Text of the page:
Denise Barnett Gardner is a retired marketing executive and former president of Insights & Opportunities, a research-based marketing and strategic planning firm. She is also the co-founder of Namaste Laboratories and former VP, Marketing of Soft Sheen Products Company. Denise is Chair-Elect of the Board of Trustees at the Art Institute of Chicago and also serves on the Board of Governors of The School of The Art Institute of Chicago. She has served on the Executive Committee of The Chicago Community Trust, the Board of Visitors of Northwestern University’s Weinberg College, Chicago Humanities Festival, and The Chicago Public Library Board.
Denise and her husband, Gary, have invested significantly in improving college access in Chicago and have a long-time commitment to supporting critical educational needs at the high school level. Because of their commitment to collecting and promoting art by African American artists, they received the Citizens Advocate award from Arts Alliance Illinois and have been featured in the New York Times.
Denise began her professional career at Leo Burnett Company after graduating from Kellogg Graduate School of Management at Northwestern University. She also holds a B.S.J. from Northwestern University in Advertising and Social Psychology.
Laura Gates is a retired executive with ties to Chicago and the South Carolina Lowcountry. After a 14-year career in the Chicago office of McKinsey & Company, Laura joined the Field Museum where she served as Vice President for Museum Affairs. She served on the boards of directors of the Chicago Shakespeare Theatre, The Wetlands Initiative, and Chicago Wilderness Magazine.
In Charleston, Laura is an active participant in civic life. She currently serves on the boards and executive committees of The Southern Environmental Law Center and the Preservation Society of Charleston. She chaired the boards of the South Carolina Coastal Conservation League and the Gibbes Museum of Art. She served on the board of the Historic Charleston Foundation and as a member of the Tourism Commission. Further afield, Laura is a board member of the National Archives Foundation.
Laura is actively engaged with her alma mater, Wellesley College. She is a trustee, and served as Chair of the Board of Trustees from 2011 to 2018. In addition, she has served as a Director and President of the Wellesley College Alumnae Association and Chair of the Business Leadership Council.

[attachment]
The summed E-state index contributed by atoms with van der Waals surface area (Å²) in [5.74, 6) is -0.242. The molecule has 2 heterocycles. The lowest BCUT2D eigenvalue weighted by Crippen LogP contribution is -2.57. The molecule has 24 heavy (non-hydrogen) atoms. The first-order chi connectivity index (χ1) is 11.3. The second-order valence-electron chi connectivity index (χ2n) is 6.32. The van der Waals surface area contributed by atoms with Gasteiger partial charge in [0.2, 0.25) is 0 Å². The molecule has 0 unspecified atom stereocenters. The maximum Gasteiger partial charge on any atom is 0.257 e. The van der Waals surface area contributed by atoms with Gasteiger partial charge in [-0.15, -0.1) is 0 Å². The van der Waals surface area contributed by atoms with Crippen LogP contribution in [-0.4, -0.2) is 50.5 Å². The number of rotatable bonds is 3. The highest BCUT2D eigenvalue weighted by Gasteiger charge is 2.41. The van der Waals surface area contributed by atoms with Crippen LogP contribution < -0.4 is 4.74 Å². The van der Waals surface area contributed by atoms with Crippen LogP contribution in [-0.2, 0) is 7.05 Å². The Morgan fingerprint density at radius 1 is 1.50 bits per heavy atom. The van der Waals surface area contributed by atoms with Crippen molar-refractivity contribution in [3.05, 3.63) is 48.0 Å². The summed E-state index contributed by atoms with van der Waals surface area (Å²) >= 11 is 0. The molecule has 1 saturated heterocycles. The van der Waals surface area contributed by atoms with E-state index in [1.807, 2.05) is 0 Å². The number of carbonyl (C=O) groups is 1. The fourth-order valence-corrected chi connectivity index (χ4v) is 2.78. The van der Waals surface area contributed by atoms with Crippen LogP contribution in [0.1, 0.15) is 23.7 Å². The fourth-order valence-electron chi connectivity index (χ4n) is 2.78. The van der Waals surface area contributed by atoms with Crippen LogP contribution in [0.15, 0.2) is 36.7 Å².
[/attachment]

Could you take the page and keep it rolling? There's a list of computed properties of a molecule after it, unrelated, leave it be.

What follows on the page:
Laura received an AB from Wellesley College and an MBA from Harvard University. She lives in Charleston and on Wadmalaw Island.
Wendi Huff is an executive strategic partnership leader who forges innovative alliances among nonprofit, advocacy organizations and global corporations to advance healthcare, education, research and community development. She is a former professional ballet artist, choreographer and dance educator. Her advocacy and civic work includes supporting the arts, youth education, climate action, women’s rights, and health equity. She currently serves on the boards of New Morning Foundation and the Charleston Symphony Orchestra.
Wendi has held executive leadership positions to include Chief Advancement Officer and Senior Director of Industry Affairs at the National Brain Tumor Society Foundation, Vice-President of Institutional Advancement at the Morehouse School of Medicine and Chief Executive Officer of a YWCA chapter. She is a trusted corporate and stakeholder engagement strategy advisor and has been the recipient of local and national awards over her professional and volunteer career.
Wendi and her husband Ray Huff live in Charleston, South Carolina.